Running a big MongoDB installation necessitates a certain amount of periodic maintenance. One of these routine tasks is compaction.
When documents are deleted from a collection, empty spaces are left behind, and over time the collection becomes fragmented. MongoDB tries to reuse this space where it can, but the space is never returned it to the file system. Consequently the file size never decreases despite documents being deleted from the collection.
This can be a more serious problem where data usage patterns are fairly unstructured. As time goes by, your database ends up taking more space on disk and in RAM to hold the same amount of data – because in practice it’s actually data plus empty spaces – which slows the server down and reduces overall query capacity.
The aim of compaction is to get the empty space back into use. It rewrites and defragments all data and indexes in a collection. It does this by coalescing the documents – i.e. it moves all of the documents at the “beginning” of a collection, leaving the empty space at the end of the collection.
If you’re using the MMAPv1 Storage Engine, compaction will not return the recovered space to the file system, but if you’re using the WiredTiger Storage Engine, it will.
With the MMAPv1 Storage Engine, there are two optional parameters available that effect the way documents are padded-out, paddingFactor and paddingBytes.
PaddingFactor has a range between 1, no padding (the default), and 4. If your updates increase the size of the documents, padding will increase the amount of space allocated to each document and avoid expensive document relocation operations within the collection. A value of 1.1 gives a padding factor of 10%, which means an existing document can grow by 10% before it has to be relocated to a bigger space.
Specifying paddingBytes can be useful if your documents start small but then increase in size significantly. So if a document starts small at 40 bytes but can grow so, say, 1 kB, then specifying paddingBytes : 1024 might be reasonable, whereas specifying paddingFactor : 4 would allow a maximum document size of 160 bytes before it must be relocated.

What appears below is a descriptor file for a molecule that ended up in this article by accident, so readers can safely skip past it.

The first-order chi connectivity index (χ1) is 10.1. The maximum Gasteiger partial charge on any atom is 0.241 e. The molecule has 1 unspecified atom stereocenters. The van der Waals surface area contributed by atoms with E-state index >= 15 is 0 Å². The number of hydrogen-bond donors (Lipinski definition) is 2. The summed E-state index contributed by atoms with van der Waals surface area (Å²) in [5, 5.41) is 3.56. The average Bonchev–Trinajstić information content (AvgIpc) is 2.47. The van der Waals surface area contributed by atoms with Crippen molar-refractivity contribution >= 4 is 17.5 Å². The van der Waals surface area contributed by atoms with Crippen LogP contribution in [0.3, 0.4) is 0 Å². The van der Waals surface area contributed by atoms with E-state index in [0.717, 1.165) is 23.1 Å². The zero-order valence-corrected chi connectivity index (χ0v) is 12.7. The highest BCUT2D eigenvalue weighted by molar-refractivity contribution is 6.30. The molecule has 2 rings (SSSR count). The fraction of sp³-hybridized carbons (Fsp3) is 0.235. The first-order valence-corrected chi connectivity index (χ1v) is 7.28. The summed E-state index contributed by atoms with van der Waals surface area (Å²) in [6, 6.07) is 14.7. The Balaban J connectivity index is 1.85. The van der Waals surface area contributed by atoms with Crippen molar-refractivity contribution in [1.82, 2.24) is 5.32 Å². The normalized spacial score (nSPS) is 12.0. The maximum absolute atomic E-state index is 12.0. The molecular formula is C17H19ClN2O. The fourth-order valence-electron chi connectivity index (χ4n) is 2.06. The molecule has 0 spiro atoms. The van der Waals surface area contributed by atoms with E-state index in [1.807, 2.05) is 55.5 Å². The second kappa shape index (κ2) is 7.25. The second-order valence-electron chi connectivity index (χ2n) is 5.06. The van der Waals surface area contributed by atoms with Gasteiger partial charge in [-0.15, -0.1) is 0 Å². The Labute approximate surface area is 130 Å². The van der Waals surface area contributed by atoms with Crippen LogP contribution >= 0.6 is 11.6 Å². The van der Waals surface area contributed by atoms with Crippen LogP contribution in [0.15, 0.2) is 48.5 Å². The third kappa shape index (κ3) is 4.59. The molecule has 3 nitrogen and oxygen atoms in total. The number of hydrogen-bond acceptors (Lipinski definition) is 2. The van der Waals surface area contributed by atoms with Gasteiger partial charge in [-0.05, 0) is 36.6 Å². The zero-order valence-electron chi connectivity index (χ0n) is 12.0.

These parameters do not permanently affect the padding factor for the collection, just how the compact utility rearranges documents. Once the compaction is finished, the padding factor returns to its original value.
Replica sets allow a MongoDB deployment to remain available during the majority of a maintenance window.
Compaction does not replicate to secondaries in a replica set; each member needs to be compacted separately.
First run compaction on the secondaries. Compaction forces the secondary to enter the RECOVERING state. Read operations issued to an instance in the RECOVERING state will fail. This prevents clients from reading during the operation. On completion, the secondary returns to SECONDARY state when it has caught up with the primary.
This is how it’s done. For each member of a replica set, starting with a secondary member, perform the following steps, and end with the primary:
- Restart the mongod instance as a standalone.
- Perform the compaction on the standalone instance.
- Restart the mongod instance as a member of the replica set.
In more detail:
- Stop a secondary.
- Restart the secondary as a standalone on a different port.
- Perform the compaction on the secondary.
- Restart the secondary as a member of the replica set. The secondary takes time to catch up with the updates that have occurred on the primary. From the mongo shell, use the rs.status() command to verify that the member has caught up from the RECOVERING state to the SECONDARY state.
- After completing the compaction on all the secondaries, perform the compaction on the primary. Use the rs.stepDown() command in the mongo shell to step down the primary and allow one of the secondaries to be elected the new primary.
Compaction only applies to mongod instances – i.e. the primary daemon process for the MongoDB system. In a sharded environment, you must run compaction on each shard separately. You cannot issue compact against a mongos instance – i.e. the routing service for MongoDB shard configurations.
To do compaction manually across a replica set is quite tedious, and possibly error prone, so write a utility script to automate the process.
Here’s how it would work. First fetch the list of all the members in the replica set, and then list the collections within these. Starting with the secondary members, switch each one in turn to standalone. Then go through the list of collections and run the compact command on each one. When compaction is finished on the member, check that it has caught up from the RECOVERING state to the SECONDARY state before restarting it as a member of the replica set. If there’s an interruption or an error occurs, upon re-run, the script should be able to resume automatically from where it left off.